Former top officials urge Congress to back Iran deal

Former top officials urge Congress to back Iran deal
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A bipartisan group of 60 former U.S. government officials are encouraging Congress to support the nuclear deal with Iran and warning that rejecting it could pose a greater risk to U.S. security.

“We acknowledge that the [Joint Comprehensive Plan of Action] does not achieve all of the goals its current detractors have set for it. But it does meet all of the key objectives,” said the statement Monday signed by former Secretary of State Madeleine Albright and former National Security Advisors Samuel Berger, Zbigniew Brzezinski, and Brent Scowcroft. 

“No agreement between multiple parties can be a perfect agreement without risks. We believe without this agreement, the risks to the security of the U.S. and its friends would be far greater. We have also not heard any viable alternatives from those who oppose the implementation of the JCPOA,” it added. 


The signatories, who also include former Democratic lawmakers and one Republican senator, warned Congress against rejecting the deal.

Congress has 60 days to review the deal — a period that began on Monday, according to the State Department. 

Congress could do nothing and allow the deal to be implemented or pass a resolution of approval or disapproval. Voting to disapprove would block the deal from going into effect if lawmakers have two-thirds support to override a threatened veto from President Obama.

“The consequences of rejection are grave: the unraveling of international sanctions; U.S. responsibility for the collapse of the agreement; and the possible development of an Iranian nuclear weapon under significantly reduced or no inspections,” the statement Monday warned.

“A rejection of the agreement could leave the U.S. with the only alternative of having to use military force unilaterally in the future."

Former lawmakers who signed the statement include Democratic Sens. Tom Daschle (S.D.), Gary Hart (Colo.), Carl LevinCarl Milton LevinMichigan to pay 0M to victims of Flint water crisis Unintended consequences of killing the filibuster Inspector general independence must be a bipartisan priority in 2020 MORE (Mich.), George Mitchell (Maine), Donald Riegle (Mich.), Mark UdallMark Emery UdallThe 10 Senate seats most likely to flip Democratic presidential race comes into sharp focus Democrats will win back the Senate majority in 2020, all thanks to President Trump MORE (Colo.), Tim Wirth (Colo.), and former Republican Sen. Nancy Kassebaum (Kansas). Former Democratic Reps. Lee H. Hamilton (Ind.) and Jim Slattery (Kansas) also signed the statement.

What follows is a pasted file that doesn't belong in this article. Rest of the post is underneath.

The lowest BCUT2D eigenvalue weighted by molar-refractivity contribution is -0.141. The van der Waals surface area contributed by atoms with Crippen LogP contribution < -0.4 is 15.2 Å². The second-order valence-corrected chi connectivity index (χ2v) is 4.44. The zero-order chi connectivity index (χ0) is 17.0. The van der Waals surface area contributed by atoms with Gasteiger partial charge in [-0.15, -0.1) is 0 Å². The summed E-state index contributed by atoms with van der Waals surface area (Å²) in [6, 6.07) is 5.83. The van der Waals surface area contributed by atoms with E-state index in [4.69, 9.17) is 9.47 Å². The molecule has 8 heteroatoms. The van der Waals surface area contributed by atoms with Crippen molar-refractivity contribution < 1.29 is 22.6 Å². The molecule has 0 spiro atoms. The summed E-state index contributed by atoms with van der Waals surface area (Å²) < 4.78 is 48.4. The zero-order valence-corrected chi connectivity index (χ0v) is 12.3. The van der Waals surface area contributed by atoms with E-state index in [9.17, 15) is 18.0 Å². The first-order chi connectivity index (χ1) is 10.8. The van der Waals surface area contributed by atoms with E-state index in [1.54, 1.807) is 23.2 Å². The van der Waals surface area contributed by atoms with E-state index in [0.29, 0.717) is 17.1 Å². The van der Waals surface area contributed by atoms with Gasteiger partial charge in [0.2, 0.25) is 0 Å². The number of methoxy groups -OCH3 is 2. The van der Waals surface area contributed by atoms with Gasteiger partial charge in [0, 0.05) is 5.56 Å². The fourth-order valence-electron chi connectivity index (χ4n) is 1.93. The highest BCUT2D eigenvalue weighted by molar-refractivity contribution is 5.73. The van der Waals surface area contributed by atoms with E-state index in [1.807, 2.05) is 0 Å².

"We urge members of Congress to be closely involved in the oversight, monitoring and enforcement of this agreement. As Congress was so diligent and constructive in pressing forward the highly effective sanctions regime that helped get Iran to the table, it must now play a key role in the implementation of the agreement which they helped bring about," it said.

Top former defense, military and intelligence officials also signed the letter, including Michele Flournoy, former under secretary of Defense for policy, retired Adm. Eric Olson, commander of U.S. Special Operations Command, William Perry, former defense secretary, and Paul R. Pillar, National Intelligence Officer for the Near East and South Asia.

However, only one of five top Obama administration officials who signed a June 24 statement warning against a weak deal and outlining key goals also signed Monday's letter. That official is Robert Einhorn, a former Iran deal negotiator. 

The earlier statement was also signed by Gary Samore, coordinator for arms control and weapons of mass destruction; Dennis Ross, special assistant to the president and senior National Security Council official; former CIA director and retired Gen. David Petraeus; and retired Gen. James Cartwright, former vice chairman of the Joint Chiefs of Staff. 

It had urged that: "Congressional review of any agreement should precede any formal action on the agreement in the United Nations."

On Monday, the UN Security Council unanimously approved the deal despite opposition on Capitol Hill where lawmakers say Congress should weigh in first.